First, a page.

Although expert circles believe there is little likelihood Iran will make serious concessions, analysts are studying the routes to compromise that offer Iran the biggest payoff. Most of them point to the lack of results from the P5+1 negotiations on Iran’s nuclear program, and they don’t anticipate a breakthrough during the upcoming P5+1 meeting in Istanbul. Many experts believe Iran needs direct talks with the United States specifically to discuss acceptable conditions for possibly slowing development of its nuclear program in exchange for a gradual lifting of sanctions.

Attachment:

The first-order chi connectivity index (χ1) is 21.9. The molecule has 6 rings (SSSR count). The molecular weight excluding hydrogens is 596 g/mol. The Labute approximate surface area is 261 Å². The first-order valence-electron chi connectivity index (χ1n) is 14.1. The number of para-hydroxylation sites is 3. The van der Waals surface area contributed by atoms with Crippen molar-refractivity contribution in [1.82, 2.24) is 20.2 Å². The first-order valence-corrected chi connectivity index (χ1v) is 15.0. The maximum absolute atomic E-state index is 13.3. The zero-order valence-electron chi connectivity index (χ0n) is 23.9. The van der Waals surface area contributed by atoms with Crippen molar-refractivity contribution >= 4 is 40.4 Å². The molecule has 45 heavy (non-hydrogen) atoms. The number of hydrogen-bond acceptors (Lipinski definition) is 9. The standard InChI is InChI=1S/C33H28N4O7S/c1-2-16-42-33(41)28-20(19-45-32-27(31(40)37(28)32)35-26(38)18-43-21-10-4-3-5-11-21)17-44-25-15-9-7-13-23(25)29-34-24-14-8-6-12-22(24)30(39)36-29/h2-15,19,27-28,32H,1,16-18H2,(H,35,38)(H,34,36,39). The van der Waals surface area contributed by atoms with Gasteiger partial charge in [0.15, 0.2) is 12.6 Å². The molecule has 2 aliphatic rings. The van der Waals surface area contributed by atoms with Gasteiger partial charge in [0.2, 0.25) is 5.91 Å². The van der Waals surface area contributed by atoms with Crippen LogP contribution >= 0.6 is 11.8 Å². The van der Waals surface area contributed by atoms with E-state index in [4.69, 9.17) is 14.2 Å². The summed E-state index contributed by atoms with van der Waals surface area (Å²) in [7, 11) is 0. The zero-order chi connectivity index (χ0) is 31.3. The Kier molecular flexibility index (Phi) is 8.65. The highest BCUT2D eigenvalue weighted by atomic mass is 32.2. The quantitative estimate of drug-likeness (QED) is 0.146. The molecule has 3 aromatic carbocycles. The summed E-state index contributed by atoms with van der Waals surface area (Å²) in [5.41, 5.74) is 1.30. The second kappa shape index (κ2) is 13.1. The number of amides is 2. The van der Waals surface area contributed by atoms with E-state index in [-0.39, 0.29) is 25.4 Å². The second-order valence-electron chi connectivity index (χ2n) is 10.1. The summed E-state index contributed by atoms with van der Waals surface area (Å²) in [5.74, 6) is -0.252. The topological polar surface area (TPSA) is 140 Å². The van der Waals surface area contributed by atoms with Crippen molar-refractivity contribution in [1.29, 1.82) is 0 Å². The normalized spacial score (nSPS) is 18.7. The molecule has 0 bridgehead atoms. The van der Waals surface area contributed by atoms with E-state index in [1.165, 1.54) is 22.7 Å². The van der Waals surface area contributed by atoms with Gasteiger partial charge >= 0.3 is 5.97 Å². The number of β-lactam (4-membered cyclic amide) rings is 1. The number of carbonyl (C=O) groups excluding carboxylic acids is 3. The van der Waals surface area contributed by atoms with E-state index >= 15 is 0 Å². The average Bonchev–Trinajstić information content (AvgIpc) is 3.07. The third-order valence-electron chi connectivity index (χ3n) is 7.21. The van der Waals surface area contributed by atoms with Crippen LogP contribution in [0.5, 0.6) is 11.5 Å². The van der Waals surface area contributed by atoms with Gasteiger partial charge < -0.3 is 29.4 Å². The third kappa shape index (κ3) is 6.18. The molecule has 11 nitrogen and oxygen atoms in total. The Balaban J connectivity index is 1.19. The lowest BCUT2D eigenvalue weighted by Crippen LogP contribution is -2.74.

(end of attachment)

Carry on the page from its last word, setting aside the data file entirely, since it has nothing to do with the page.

In his article “The War in Gaza and Iranian-American Negotiations,” the Iranian Americanologist Ahadi argues that a direct dialogue with the United States was being planned in November 2012 before the next round of the P5+1 talks. However, he believes that the political events in the Middle East immediately following the announcement of upcoming negotiations after Obama’s election to a second term interrupted the dialogue. He says Israel’s eight-day Operation Cloud Pillar in the Gaza Strip was linked to a plot by Tel Aviv to prevent direct negotiations between Washington and Tehran from getting underway. Even though Israel doubtless had other reasons for attacking Hamas’s infrastructure, that link isn’t as complicated as it might appear. The attack on Gaza was a provocation to disrupt the Iranian-American contacts that were taking shape. It wouldn’t have been difficult for Israeli politicians to foresee Iranian support for Hamas and calculate the likelihood that Iran’s position on the Palestinian issue would be sharply criticized in the United States and the countries of NATO. Indeed, Tehran was once again accused of funding and arming Hamas terrorists. Israel was thereby able to discredit the new American initiative regarding negotiations with Iran, hand Obama’s opponents a strong argument, and “freeze” the idea of a dialogue, which the United States immediately stopped talking about.